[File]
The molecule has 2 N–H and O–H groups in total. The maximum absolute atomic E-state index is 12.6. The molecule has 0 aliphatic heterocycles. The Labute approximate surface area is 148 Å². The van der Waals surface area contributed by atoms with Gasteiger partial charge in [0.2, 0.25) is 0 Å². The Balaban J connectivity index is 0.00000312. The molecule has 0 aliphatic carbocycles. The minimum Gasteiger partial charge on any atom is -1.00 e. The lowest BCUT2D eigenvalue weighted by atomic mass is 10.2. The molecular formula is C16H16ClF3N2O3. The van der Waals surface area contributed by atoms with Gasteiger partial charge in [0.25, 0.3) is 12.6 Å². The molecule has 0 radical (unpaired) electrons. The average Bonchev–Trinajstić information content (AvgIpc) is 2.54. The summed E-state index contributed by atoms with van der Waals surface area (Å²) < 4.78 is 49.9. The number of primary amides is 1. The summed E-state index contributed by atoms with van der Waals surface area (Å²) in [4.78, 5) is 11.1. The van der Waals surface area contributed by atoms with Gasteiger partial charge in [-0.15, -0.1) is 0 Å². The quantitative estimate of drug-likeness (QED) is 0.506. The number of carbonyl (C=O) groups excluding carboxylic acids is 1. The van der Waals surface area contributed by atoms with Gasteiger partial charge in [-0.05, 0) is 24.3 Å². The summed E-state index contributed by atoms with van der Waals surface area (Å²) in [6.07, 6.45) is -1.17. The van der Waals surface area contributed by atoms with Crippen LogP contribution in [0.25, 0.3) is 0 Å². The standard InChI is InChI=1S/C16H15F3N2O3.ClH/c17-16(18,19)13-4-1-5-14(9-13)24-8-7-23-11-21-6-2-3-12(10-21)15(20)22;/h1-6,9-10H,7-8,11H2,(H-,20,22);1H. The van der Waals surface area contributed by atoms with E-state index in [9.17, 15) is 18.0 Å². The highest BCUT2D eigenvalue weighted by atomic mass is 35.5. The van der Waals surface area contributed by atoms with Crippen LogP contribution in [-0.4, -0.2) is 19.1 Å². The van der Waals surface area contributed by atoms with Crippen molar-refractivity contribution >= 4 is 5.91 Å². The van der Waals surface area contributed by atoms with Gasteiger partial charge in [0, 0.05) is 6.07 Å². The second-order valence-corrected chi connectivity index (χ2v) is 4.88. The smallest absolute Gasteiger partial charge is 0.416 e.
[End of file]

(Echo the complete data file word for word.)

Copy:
The molecule has 2 N–H and O–H groups in total. The maximum absolute atomic E-state index is 12.6. The molecule has 0 aliphatic heterocycles. The Labute approximate surface area is 148 Å². The van der Waals surface area contributed by atoms with Gasteiger partial charge in [0.2, 0.25) is 0 Å². The Balaban J connectivity index is 0.00000312. The molecule has 0 aliphatic carbocycles. The minimum Gasteiger partial charge on any atom is -1.00 e. The lowest BCUT2D eigenvalue weighted by atomic mass is 10.2. The molecular formula is C16H16ClF3N2O3. The van der Waals surface area contributed by atoms with Gasteiger partial charge in [0.25, 0.3) is 12.6 Å². The molecule has 0 radical (unpaired) electrons. The average Bonchev–Trinajstić information content (AvgIpc) is 2.54. The summed E-state index contributed by atoms with van der Waals surface area (Å²) < 4.78 is 49.9. The number of primary amides is 1. The summed E-state index contributed by atoms with van der Waals surface area (Å²) in [4.78, 5) is 11.1. The van der Waals surface area contributed by atoms with Gasteiger partial charge in [-0.15, -0.1) is 0 Å². The quantitative estimate of drug-likeness (QED) is 0.506. The number of carbonyl (C=O) groups excluding carboxylic acids is 1. The van der Waals surface area contributed by atoms with Gasteiger partial charge in [-0.05, 0) is 24.3 Å². The summed E-state index contributed by atoms with van der Waals surface area (Å²) in [6.07, 6.45) is -1.17. The van der Waals surface area contributed by atoms with Crippen LogP contribution in [0.25, 0.3) is 0 Å². The standard InChI is InChI=1S/C16H15F3N2O3.ClH/c17-16(18,19)13-4-1-5-14(9-13)24-8-7-23-11-21-6-2-3-12(10-21)15(20)22;/h1-6,9-10H,7-8,11H2,(H-,20,22);1H. The van der Waals surface area contributed by atoms with E-state index in [9.17, 15) is 18.0 Å². The highest BCUT2D eigenvalue weighted by atomic mass is 35.5. The van der Waals surface area contributed by atoms with Crippen LogP contribution in [-0.4, -0.2) is 19.1 Å². The van der Waals surface area contributed by atoms with Crippen molar-refractivity contribution >= 4 is 5.91 Å². The van der Waals surface area contributed by atoms with Gasteiger partial charge in [0, 0.05) is 6.07 Å². The second-order valence-corrected chi connectivity index (χ2v) is 4.88. The smallest absolute Gasteiger partial charge is 0.416 e.